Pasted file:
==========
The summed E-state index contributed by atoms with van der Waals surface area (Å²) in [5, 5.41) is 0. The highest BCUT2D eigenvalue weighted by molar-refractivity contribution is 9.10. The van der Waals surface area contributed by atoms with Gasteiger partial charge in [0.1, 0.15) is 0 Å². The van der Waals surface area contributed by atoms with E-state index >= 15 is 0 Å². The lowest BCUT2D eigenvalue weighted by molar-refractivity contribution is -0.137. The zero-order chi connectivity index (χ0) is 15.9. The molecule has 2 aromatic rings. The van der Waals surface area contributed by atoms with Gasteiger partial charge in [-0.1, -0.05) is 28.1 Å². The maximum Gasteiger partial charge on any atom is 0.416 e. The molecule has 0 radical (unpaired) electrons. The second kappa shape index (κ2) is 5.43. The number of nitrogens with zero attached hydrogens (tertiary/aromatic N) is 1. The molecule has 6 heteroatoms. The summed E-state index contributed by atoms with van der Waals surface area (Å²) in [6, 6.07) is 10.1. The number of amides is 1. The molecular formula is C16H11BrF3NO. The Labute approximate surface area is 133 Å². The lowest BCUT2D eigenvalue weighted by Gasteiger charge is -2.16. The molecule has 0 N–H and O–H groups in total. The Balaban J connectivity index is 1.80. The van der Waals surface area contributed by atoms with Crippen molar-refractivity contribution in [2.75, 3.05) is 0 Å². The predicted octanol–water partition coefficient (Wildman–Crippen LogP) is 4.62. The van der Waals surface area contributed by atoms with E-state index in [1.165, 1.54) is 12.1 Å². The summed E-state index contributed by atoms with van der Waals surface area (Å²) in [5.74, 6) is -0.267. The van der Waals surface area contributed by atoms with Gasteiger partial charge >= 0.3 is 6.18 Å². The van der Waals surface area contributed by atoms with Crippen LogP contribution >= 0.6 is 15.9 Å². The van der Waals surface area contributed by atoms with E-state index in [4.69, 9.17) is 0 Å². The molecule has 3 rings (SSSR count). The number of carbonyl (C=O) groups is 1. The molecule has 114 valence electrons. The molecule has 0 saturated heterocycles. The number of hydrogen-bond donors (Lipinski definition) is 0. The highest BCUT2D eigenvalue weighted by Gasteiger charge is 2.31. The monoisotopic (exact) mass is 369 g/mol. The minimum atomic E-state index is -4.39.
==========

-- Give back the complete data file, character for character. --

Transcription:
The summed E-state index contributed by atoms with van der Waals surface area (Å²) in [5, 5.41) is 0. The highest BCUT2D eigenvalue weighted by molar-refractivity contribution is 9.10. The van der Waals surface area contributed by atoms with Gasteiger partial charge in [0.1, 0.15) is 0 Å². The van der Waals surface area contributed by atoms with E-state index >= 15 is 0 Å². The lowest BCUT2D eigenvalue weighted by molar-refractivity contribution is -0.137. The zero-order chi connectivity index (χ0) is 15.9. The molecule has 2 aromatic rings. The van der Waals surface area contributed by atoms with Gasteiger partial charge in [-0.1, -0.05) is 28.1 Å². The maximum Gasteiger partial charge on any atom is 0.416 e. The molecule has 0 radical (unpaired) electrons. The second kappa shape index (κ2) is 5.43. The number of nitrogens with zero attached hydrogens (tertiary/aromatic N) is 1. The molecule has 6 heteroatoms. The summed E-state index contributed by atoms with van der Waals surface area (Å²) in [6, 6.07) is 10.1. The number of amides is 1. The molecular formula is C16H11BrF3NO. The Labute approximate surface area is 133 Å². The lowest BCUT2D eigenvalue weighted by Gasteiger charge is -2.16. The molecule has 0 N–H and O–H groups in total. The Balaban J connectivity index is 1.80. The van der Waals surface area contributed by atoms with Crippen molar-refractivity contribution in [2.75, 3.05) is 0 Å². The predicted octanol–water partition coefficient (Wildman–Crippen LogP) is 4.62. The van der Waals surface area contributed by atoms with E-state index in [1.165, 1.54) is 12.1 Å². The summed E-state index contributed by atoms with van der Waals surface area (Å²) in [5.74, 6) is -0.267. The van der Waals surface area contributed by atoms with Gasteiger partial charge >= 0.3 is 6.18 Å². The van der Waals surface area contributed by atoms with Crippen LogP contribution >= 0.6 is 15.9 Å². The van der Waals surface area contributed by atoms with E-state index in [4.69, 9.17) is 0 Å². The molecule has 3 rings (SSSR count). The number of carbonyl (C=O) groups is 1. The molecule has 114 valence electrons. The molecule has 0 saturated heterocycles. The number of hydrogen-bond donors (Lipinski definition) is 0. The highest BCUT2D eigenvalue weighted by Gasteiger charge is 2.31. The monoisotopic (exact) mass is 369 g/mol. The minimum atomic E-state index is -4.39.